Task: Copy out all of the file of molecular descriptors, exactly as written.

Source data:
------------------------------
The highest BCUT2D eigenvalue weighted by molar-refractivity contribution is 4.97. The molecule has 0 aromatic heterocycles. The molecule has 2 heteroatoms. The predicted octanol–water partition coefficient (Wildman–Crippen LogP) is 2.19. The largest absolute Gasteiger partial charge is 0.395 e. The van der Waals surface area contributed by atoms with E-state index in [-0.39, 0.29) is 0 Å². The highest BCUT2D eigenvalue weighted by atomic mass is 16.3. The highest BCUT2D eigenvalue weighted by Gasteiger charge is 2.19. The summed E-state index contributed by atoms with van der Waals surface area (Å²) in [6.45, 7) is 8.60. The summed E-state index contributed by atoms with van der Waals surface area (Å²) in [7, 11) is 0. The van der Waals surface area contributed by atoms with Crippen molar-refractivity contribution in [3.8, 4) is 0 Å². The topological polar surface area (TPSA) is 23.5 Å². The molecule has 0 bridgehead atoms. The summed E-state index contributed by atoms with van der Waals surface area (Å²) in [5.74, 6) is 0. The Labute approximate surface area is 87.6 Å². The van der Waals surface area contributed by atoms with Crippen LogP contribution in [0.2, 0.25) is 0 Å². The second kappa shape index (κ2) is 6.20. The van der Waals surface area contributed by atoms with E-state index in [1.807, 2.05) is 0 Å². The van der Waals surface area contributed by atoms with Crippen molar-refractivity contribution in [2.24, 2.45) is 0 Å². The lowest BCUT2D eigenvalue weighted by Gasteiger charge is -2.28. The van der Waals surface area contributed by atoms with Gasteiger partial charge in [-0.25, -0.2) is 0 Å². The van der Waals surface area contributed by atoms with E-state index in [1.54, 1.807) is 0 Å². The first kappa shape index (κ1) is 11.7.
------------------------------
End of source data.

The highest BCUT2D eigenvalue weighted by molar-refractivity contribution is 4.97. The molecule has 0 aromatic heterocycles. The molecule has 2 heteroatoms. The predicted octanol–water partition coefficient (Wildman–Crippen LogP) is 2.19. The largest absolute Gasteiger partial charge is 0.395 e. The van der Waals surface area contributed by atoms with E-state index in [-0.39, 0.29) is 0 Å². The highest BCUT2D eigenvalue weighted by atomic mass is 16.3. The highest BCUT2D eigenvalue weighted by Gasteiger charge is 2.19. The summed E-state index contributed by atoms with van der Waals surface area (Å²) in [6.45, 7) is 8.60. The summed E-state index contributed by atoms with van der Waals surface area (Å²) in [7, 11) is 0. The van der Waals surface area contributed by atoms with Crippen molar-refractivity contribution in [3.8, 4) is 0 Å². The topological polar surface area (TPSA) is 23.5 Å². The molecule has 0 bridgehead atoms. The summed E-state index contributed by atoms with van der Waals surface area (Å²) in [5.74, 6) is 0. The Labute approximate surface area is 87.6 Å². The van der Waals surface area contributed by atoms with Crippen LogP contribution in [0.2, 0.25) is 0 Å². The second kappa shape index (κ2) is 6.20. The van der Waals surface area contributed by atoms with E-state index in [1.807, 2.05) is 0 Å². The van der Waals surface area contributed by atoms with Crippen molar-refractivity contribution in [2.24, 2.45) is 0 Å². The lowest BCUT2D eigenvalue weighted by Gasteiger charge is -2.28. The van der Waals surface area contributed by atoms with Gasteiger partial charge in [-0.25, -0.2) is 0 Å². The van der Waals surface area contributed by atoms with E-state index in [1.54, 1.807) is 0 Å². The first kappa shape index (κ1) is 11.7.